- where the report includes an online element, being aware of searching, screening and confiscation advice (for schools) and advice on sexting – the key consideration is for staff not to view or forward illegal images of a child.
- the designated safeguarding lead should make an immediate risk and needs assessment on a case-by-case basis, considering: the victim, especially their protection and support; the alleged perpetrator; and all the other children (and, if appropriate, adult students and staff).
- the designated safeguarding lead should then ensure they are engaging with children’s social care and specialist services as required.
The supporting guidance, Sexual Violence and Sexual Harassment Between Children in Schools and Colleges was first published in 2017 (most recent version 2018). This important contains information what sexual violence and sexual harassment look like; important context to be aware of; related legal responsibilities for schools and colleges; and advice on a whole school or college approach to preventing child on child sexual violence and sexual harassment.
Most recently the Metropolitan Police have produced new guidance for schools and colleges to help them safeguard children from sexual violence, child sexual exploitation and other harmful practices. Entitled ‘Safeguarding children from sexual violence, child sexual exploitation and harmful practices’, the aim of this document is to assist safeguarding leaders to understand the range of harms, including the reporting of criminal offences.
The guidance aims to improve the identification of vulnerability and enhance information sharing to improve the safeguarding response children receive. The guidance contains useful information on a variety of concerns and, in particular, a schools charter to encourage the delivery of high quality, safeguarding focused inputs on harmful practices across all schools and colleges. The charter outlines the key principles that all schools and colleges should follow when delivering lessons or awareness sessions to their pupils, and the procedures which should be followed if a disclosure is made. You can download the schools’ Charter on Ending Harmful Practices here.
As Matt Miller MBE, former police officer and National Leader of Governance Advocate, says in the foreword: ‘Safeguarding is never far from our thoughts whether we are paid professionals working in schools and colleges, or serving there as volunteers, like governors. It is not simply enough to provide a safe learning environment; we must also consider the risks that extend beyond the school gate and after the school bell. We must be vigilant to the signs and indicators which suggest a pupil might be at risk of radicalisation, or child sexual exploitation, or modern-day slavery, or female genital mutilation, or forced marriage or witchcraft. The list seems endless, but above all, we must never take our eye off the ball.’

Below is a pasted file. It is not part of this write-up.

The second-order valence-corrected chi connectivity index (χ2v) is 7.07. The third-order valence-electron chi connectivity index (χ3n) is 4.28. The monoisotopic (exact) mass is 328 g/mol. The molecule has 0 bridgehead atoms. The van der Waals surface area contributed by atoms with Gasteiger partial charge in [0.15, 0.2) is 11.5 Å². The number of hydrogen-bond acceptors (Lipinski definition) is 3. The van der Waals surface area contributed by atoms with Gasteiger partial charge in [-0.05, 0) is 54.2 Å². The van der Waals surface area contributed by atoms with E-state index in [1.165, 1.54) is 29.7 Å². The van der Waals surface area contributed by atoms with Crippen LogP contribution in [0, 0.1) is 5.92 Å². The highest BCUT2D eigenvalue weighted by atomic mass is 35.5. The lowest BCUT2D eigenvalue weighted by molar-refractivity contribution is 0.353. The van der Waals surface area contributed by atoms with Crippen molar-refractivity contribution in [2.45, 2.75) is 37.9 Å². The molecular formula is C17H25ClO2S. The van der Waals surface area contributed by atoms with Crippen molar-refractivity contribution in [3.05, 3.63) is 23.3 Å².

Other useful news and information this issue:
- This month Childline has launched Report Remove, a service that allows children and young people under 18 to report and get removed from the internet a nude image or video of themselves that might have been shared online. The webpage includes links to services and information offering emotional and safeguarding support. Visit the Childline website: Report a nude image online
- In February NSPCC Learning published a series of podcasts on harmful sexual behaviour (HSB). This podcast focuses on prevention as well as how schools manage and respond to incidents of HSB once they’ve happened. Listen to the podcasts: Harmful sexual behaviour in schools , Assessing sexualised behaviour , Preventing harmful sexual behaviour
- In February the Department for Education (DfE) launched their consultation on proposed revisions to the Keeping children safe in education which will includes the Sexual violence and sexual harassment between children in schools and colleges advice, which sets out what governing bodies and proprietors should be doing to ensure reports of child-on-child sexual violence and sexual harassment are managed appropriately. The consultation closes on 21 April 2020: Keeping children safe in education: proposed revisions 2020.